- It doesn’t matter if the income to your foreign corporation is from international (non-US) clients. If you do not qualify for the Foreign Earned Income Exclusion, the profits in your offshore corporation are taxable in the U.S.
- An International trust is funded with after tax money. This means you have already paid tax on the money you put in an international trust. Also, the profits earned within an international trust are taxed in the U.S. to the settlor.
These structures have complex reporting requirements, but should not increase or decrease the U.S. tax obligations of a resident.
Offshore Self Directed IRA:
IRAs and other forms of tax advantaged savings accounts are the most valuable investment tools Americans have. But they’re generally underperforming, largely ignored by the brokerage firms that manage them, and few realize their full potential.
When you move your IRA in to an Offshore Self Directed IRA LLC, you take control over its investments. If you add an offshore corporation to your IRA structure, you can maximize returns. Here’s how:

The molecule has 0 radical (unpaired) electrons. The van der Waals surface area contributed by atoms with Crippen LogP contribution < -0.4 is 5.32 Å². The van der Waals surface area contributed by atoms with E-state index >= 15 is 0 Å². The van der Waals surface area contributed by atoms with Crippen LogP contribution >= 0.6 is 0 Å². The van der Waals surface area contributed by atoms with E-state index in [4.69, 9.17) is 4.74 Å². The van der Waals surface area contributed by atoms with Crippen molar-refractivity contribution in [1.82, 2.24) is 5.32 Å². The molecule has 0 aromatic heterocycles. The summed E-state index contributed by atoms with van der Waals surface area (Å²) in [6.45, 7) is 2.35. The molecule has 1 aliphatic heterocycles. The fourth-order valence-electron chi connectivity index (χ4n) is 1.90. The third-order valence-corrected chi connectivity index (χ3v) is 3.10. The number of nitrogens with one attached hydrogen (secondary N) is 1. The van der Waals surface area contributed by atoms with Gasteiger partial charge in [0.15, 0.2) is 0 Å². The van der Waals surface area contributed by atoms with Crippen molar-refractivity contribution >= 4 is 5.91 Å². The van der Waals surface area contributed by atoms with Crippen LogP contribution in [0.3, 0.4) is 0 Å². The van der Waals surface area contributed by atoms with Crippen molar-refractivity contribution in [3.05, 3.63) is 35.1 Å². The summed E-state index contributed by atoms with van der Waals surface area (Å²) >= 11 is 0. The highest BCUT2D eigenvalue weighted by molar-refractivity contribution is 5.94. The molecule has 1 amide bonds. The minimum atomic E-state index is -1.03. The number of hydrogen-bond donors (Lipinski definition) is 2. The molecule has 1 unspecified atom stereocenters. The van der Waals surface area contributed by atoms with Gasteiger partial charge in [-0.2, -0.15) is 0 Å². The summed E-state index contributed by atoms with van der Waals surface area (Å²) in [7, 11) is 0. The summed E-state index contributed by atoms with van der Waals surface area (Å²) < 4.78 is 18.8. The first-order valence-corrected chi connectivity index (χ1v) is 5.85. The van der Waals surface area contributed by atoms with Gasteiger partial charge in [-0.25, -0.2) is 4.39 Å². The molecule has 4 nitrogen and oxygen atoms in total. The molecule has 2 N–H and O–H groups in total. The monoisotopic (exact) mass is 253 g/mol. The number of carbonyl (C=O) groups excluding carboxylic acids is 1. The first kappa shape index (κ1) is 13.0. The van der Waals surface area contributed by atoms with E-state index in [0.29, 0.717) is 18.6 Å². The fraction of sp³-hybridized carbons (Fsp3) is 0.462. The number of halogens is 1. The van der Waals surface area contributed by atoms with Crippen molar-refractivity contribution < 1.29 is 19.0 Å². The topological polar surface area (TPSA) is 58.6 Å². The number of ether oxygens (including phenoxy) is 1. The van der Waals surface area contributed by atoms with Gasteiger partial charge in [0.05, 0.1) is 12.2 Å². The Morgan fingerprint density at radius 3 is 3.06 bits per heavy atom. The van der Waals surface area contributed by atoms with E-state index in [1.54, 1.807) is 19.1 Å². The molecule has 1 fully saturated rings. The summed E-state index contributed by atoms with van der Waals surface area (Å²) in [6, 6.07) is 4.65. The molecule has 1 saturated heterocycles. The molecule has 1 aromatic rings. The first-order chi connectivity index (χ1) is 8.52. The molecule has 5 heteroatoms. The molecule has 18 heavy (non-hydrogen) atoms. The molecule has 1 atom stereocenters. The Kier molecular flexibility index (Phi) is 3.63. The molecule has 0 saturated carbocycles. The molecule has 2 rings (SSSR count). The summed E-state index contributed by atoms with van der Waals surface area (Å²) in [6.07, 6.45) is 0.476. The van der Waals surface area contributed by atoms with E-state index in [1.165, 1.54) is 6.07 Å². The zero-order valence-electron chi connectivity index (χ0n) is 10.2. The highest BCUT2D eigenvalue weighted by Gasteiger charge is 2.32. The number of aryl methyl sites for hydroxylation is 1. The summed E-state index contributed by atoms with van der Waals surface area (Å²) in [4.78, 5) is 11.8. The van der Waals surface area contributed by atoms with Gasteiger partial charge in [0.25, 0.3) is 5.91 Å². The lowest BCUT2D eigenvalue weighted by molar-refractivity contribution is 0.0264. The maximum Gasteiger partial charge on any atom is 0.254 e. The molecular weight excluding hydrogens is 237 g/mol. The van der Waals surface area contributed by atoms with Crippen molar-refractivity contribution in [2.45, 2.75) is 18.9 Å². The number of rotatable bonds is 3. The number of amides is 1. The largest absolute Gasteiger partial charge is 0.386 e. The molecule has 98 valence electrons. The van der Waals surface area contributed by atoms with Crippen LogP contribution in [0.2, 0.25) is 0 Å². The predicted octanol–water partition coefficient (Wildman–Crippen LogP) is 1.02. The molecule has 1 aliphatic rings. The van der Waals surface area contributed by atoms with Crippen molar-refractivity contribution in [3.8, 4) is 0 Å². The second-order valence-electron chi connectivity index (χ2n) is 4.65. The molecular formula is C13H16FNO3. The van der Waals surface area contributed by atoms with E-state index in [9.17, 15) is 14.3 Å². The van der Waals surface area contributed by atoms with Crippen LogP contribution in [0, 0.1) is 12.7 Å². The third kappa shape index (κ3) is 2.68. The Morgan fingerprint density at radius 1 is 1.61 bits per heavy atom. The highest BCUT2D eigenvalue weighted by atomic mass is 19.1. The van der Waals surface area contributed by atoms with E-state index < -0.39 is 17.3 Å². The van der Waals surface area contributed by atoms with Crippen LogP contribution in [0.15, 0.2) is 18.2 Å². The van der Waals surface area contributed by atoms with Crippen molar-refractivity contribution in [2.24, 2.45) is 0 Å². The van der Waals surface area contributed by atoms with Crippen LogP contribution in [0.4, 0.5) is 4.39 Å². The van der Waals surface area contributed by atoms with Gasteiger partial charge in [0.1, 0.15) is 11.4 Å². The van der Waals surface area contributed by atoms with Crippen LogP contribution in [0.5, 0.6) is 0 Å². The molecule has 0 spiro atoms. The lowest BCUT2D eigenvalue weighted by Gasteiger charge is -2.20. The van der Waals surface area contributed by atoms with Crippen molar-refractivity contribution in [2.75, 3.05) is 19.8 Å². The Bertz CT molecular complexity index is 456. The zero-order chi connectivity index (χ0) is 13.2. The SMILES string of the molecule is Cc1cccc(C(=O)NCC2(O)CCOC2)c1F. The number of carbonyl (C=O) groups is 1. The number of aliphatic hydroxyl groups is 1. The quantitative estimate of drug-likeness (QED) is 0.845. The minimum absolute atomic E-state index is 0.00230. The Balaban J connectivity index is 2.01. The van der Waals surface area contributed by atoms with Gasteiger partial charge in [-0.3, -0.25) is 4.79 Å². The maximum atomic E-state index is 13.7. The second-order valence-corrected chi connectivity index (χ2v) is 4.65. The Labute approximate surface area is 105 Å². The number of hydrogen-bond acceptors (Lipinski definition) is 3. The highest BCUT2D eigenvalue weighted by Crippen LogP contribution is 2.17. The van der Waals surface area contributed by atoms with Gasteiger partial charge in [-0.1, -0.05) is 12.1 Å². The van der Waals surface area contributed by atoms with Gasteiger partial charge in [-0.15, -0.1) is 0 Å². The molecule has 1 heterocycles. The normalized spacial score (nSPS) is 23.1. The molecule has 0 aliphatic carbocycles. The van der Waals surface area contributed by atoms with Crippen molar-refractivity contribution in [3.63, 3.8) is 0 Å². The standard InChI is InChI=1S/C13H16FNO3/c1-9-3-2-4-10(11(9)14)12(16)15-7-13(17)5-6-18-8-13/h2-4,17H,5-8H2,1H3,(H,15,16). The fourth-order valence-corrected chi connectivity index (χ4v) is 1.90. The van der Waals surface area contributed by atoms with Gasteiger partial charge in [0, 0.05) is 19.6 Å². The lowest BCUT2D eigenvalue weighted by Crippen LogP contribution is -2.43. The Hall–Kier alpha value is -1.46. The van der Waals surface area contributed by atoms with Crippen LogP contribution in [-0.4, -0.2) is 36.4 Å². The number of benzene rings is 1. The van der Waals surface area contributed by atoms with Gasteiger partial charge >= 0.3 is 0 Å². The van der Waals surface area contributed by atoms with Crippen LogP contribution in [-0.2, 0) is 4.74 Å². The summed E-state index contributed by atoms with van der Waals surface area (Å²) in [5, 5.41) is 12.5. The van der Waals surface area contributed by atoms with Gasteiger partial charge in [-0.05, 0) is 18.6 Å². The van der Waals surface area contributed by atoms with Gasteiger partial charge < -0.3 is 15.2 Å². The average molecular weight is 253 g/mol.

The general rule is that investment income in your retirement account is either tax exempt or tax deferred, depending on the type of account utilized (IRA, ROTH, 401-K, etc.). However, there are many situations where a sophisticated retirement account will incur tax, losing its default preferred status. The more common examples of taxable income are:
- If your IRA makes leveraged real estate investments, a portion of the profits will be taxable.
- If your IRA uses leverage (margin) to buy and sell stocks, a significant portion of the profits earned will be taxable.